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Encouraging our Children

June 3, 2015

Topic 7: Encouragement

“You did a great job at your baseball game!” “I love the way you organized your room!” “Wow, what a great picture!” “You’re a rock star with your math this week!”

Don’t we all love to hear encouraging words? Even as adults? Yes, of course we do. And guess what, so do children. It is easy to always feel like we are discipline our children, trying to get them to behave within our set goals. But, guess what? Children are inherently good and do really great things! So, as parents it is our job to build that relationship with our children by encouraging our children—and as a result increasing their self-esteem!

There are many ways we can encourage our children:

  1. Write them letters of encouragement.
    • Tell them what they are doing well. Point out the baby steps that have taken towards their goal. Let them know you love them no matter what. These will be cherished!
    • They don’t have to be physically written—maybe you want to make them a short video telling them how proud you are of them. Maybe write them a song or draw them a picture. Let them know you are thinking about them and are proud of their accomplishments—no matter how big or small.
  2. Catch ‘em Being Good
    • You don’t need to necessarily write them a letter every day of the week, but you can catch them being good one time a day. Maybe they walked down the stairs this morning rather than slid down them. (Wow, what a great job you did walking down the stairs). Or maybe they ate their food at dinner without complaining. (I love the way we all ate our dinner so nicely this evening).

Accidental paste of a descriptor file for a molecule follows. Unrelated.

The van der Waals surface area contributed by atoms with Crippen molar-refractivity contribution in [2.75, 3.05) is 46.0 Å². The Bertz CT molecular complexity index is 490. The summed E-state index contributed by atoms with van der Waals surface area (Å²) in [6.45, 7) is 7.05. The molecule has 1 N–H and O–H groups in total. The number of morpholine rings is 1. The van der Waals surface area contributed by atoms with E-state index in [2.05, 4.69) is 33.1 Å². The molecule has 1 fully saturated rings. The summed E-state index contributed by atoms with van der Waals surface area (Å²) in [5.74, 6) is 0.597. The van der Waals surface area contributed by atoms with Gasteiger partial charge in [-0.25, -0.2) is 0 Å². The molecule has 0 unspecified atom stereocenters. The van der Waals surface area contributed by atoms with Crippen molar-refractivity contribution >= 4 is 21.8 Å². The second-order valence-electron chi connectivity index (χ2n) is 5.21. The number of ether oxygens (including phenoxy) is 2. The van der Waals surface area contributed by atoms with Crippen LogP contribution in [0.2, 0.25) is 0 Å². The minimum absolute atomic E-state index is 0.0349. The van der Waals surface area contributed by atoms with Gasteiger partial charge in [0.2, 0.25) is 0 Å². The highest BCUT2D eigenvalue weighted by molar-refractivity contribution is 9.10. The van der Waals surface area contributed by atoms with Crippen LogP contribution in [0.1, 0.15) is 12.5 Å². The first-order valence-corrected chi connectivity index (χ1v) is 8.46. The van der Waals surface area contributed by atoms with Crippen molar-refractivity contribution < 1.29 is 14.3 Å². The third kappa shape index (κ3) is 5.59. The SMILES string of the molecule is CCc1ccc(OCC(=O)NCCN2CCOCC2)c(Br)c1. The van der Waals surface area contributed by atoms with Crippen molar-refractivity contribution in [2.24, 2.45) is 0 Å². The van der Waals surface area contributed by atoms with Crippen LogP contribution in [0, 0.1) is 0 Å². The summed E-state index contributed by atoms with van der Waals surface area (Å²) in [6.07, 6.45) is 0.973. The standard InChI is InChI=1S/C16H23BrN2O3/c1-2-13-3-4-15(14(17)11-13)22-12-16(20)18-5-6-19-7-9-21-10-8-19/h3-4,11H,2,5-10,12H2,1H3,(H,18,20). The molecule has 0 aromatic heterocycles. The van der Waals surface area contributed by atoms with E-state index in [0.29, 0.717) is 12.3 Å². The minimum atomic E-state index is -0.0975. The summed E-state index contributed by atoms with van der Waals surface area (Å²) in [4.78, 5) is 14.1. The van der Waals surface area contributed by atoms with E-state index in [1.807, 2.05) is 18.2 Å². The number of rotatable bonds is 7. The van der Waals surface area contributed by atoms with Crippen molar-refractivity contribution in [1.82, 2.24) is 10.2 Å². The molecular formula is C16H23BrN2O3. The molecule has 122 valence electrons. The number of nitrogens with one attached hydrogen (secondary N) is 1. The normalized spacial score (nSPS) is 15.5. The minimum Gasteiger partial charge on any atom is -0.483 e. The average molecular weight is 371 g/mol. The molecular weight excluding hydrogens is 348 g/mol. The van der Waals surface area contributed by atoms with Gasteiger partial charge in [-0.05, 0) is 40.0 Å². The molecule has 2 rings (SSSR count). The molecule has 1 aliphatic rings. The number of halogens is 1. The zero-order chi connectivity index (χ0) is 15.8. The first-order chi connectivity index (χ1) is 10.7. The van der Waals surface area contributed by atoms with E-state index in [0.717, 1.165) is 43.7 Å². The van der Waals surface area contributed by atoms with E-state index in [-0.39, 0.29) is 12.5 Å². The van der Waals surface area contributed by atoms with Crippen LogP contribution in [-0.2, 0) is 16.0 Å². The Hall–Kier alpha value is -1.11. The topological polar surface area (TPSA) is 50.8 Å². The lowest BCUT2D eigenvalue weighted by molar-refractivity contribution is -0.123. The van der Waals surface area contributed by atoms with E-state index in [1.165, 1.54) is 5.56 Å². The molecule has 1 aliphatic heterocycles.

• It is the idea that you are point out the good, rather than always pointing out what they are doing “bad” or “wrong.”
    • Make sure, though, to point out the exact behavior you are encouraging, as in the examples above.
  3. Help your child reach a goal using Baby Steps
  • Identify a goal your child has, break it down into baby steps, acknowledge what they already do well, and encourage/nudge them along the way of reaching that goal.

Help your children raise their self-esteem by encouraging them. It also builds a stronger relationship so when you do have to discipline, you have a strong, loving relationship to fall back on—one of trust, bonding, and security.

*Most of this information is taken from the curriculum Active Parenting. However, I have also done my own research and added it in when necessary. I am not marketing Active Parenting nor do I get anything from the sales of Active Parenting. (Michael Popkin, Ph.D., 2014)

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